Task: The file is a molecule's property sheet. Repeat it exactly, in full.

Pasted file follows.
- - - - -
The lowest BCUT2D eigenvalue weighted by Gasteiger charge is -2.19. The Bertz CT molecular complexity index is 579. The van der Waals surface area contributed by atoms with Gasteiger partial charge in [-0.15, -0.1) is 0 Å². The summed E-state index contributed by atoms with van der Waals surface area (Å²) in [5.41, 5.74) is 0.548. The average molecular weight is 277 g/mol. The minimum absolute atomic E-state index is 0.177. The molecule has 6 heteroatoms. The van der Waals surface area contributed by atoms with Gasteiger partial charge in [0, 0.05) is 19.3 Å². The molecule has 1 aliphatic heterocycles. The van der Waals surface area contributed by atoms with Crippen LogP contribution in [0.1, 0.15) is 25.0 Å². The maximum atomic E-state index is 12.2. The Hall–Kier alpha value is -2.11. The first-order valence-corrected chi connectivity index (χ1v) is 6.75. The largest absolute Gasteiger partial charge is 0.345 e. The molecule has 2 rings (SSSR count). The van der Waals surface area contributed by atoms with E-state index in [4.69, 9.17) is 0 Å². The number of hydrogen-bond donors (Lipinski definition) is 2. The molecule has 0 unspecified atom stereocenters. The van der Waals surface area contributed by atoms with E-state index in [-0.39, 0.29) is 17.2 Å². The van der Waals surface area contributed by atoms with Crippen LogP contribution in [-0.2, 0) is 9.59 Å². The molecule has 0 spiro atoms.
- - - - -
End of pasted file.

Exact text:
The lowest BCUT2D eigenvalue weighted by Gasteiger charge is -2.19. The Bertz CT molecular complexity index is 579. The van der Waals surface area contributed by atoms with Gasteiger partial charge in [-0.15, -0.1) is 0 Å². The summed E-state index contributed by atoms with van der Waals surface area (Å²) in [5.41, 5.74) is 0.548. The average molecular weight is 277 g/mol. The minimum absolute atomic E-state index is 0.177. The molecule has 6 heteroatoms. The van der Waals surface area contributed by atoms with Gasteiger partial charge in [0, 0.05) is 19.3 Å². The molecule has 1 aliphatic heterocycles. The van der Waals surface area contributed by atoms with Crippen LogP contribution in [0.1, 0.15) is 25.0 Å². The maximum atomic E-state index is 12.2. The Hall–Kier alpha value is -2.11. The first-order valence-corrected chi connectivity index (χ1v) is 6.75. The largest absolute Gasteiger partial charge is 0.345 e. The molecule has 2 rings (SSSR count). The van der Waals surface area contributed by atoms with E-state index in [4.69, 9.17) is 0 Å². The number of hydrogen-bond donors (Lipinski definition) is 2. The molecule has 0 unspecified atom stereocenters. The van der Waals surface area contributed by atoms with E-state index in [-0.39, 0.29) is 17.2 Å². The van der Waals surface area contributed by atoms with Crippen LogP contribution in [-0.2, 0) is 9.59 Å². The molecule has 0 spiro atoms.